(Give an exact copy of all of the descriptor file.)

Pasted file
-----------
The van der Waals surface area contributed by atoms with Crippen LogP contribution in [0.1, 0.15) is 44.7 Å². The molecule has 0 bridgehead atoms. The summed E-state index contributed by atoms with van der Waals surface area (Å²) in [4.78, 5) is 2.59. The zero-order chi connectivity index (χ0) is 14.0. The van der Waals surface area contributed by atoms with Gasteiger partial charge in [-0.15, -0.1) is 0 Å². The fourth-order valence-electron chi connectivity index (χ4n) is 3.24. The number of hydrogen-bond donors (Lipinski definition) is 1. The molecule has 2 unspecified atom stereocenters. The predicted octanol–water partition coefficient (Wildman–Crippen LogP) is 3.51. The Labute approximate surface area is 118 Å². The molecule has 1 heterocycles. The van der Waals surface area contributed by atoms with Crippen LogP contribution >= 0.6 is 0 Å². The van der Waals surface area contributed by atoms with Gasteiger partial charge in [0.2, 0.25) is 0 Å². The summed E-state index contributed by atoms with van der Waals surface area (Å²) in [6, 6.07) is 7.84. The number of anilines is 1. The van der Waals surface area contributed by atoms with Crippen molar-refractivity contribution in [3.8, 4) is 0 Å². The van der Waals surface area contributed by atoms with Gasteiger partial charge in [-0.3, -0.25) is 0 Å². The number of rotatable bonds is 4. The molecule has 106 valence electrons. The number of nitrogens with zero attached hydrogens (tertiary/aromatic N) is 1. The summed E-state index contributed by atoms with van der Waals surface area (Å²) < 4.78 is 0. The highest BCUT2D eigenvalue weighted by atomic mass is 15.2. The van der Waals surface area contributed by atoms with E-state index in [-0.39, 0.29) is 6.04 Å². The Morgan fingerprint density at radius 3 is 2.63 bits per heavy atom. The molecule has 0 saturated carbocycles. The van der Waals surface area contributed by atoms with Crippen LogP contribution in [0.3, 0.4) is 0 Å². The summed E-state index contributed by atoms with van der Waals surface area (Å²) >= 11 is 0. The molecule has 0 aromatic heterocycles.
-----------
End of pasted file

The van der Waals surface area contributed by atoms with Crippen LogP contribution in [0.1, 0.15) is 44.7 Å². The molecule has 0 bridgehead atoms. The summed E-state index contributed by atoms with van der Waals surface area (Å²) in [4.78, 5) is 2.59. The zero-order chi connectivity index (χ0) is 14.0. The van der Waals surface area contributed by atoms with Gasteiger partial charge in [-0.15, -0.1) is 0 Å². The fourth-order valence-electron chi connectivity index (χ4n) is 3.24. The number of hydrogen-bond donors (Lipinski definition) is 1. The molecule has 2 unspecified atom stereocenters. The predicted octanol–water partition coefficient (Wildman–Crippen LogP) is 3.51. The Labute approximate surface area is 118 Å². The molecule has 1 heterocycles. The van der Waals surface area contributed by atoms with Crippen LogP contribution >= 0.6 is 0 Å². The van der Waals surface area contributed by atoms with Gasteiger partial charge in [0.2, 0.25) is 0 Å². The summed E-state index contributed by atoms with van der Waals surface area (Å²) in [6, 6.07) is 7.84. The number of anilines is 1. The van der Waals surface area contributed by atoms with Crippen molar-refractivity contribution in [3.8, 4) is 0 Å². The van der Waals surface area contributed by atoms with Gasteiger partial charge in [-0.3, -0.25) is 0 Å². The number of rotatable bonds is 4. The molecule has 106 valence electrons. The number of nitrogens with zero attached hydrogens (tertiary/aromatic N) is 1. The summed E-state index contributed by atoms with van der Waals surface area (Å²) < 4.78 is 0. The highest BCUT2D eigenvalue weighted by atomic mass is 15.2. The van der Waals surface area contributed by atoms with E-state index in [-0.39, 0.29) is 6.04 Å². The Morgan fingerprint density at radius 3 is 2.63 bits per heavy atom. The molecule has 0 saturated carbocycles. The van der Waals surface area contributed by atoms with Crippen LogP contribution in [0.3, 0.4) is 0 Å². The summed E-state index contributed by atoms with van der Waals surface area (Å²) >= 11 is 0. The molecule has 0 aromatic heterocycles.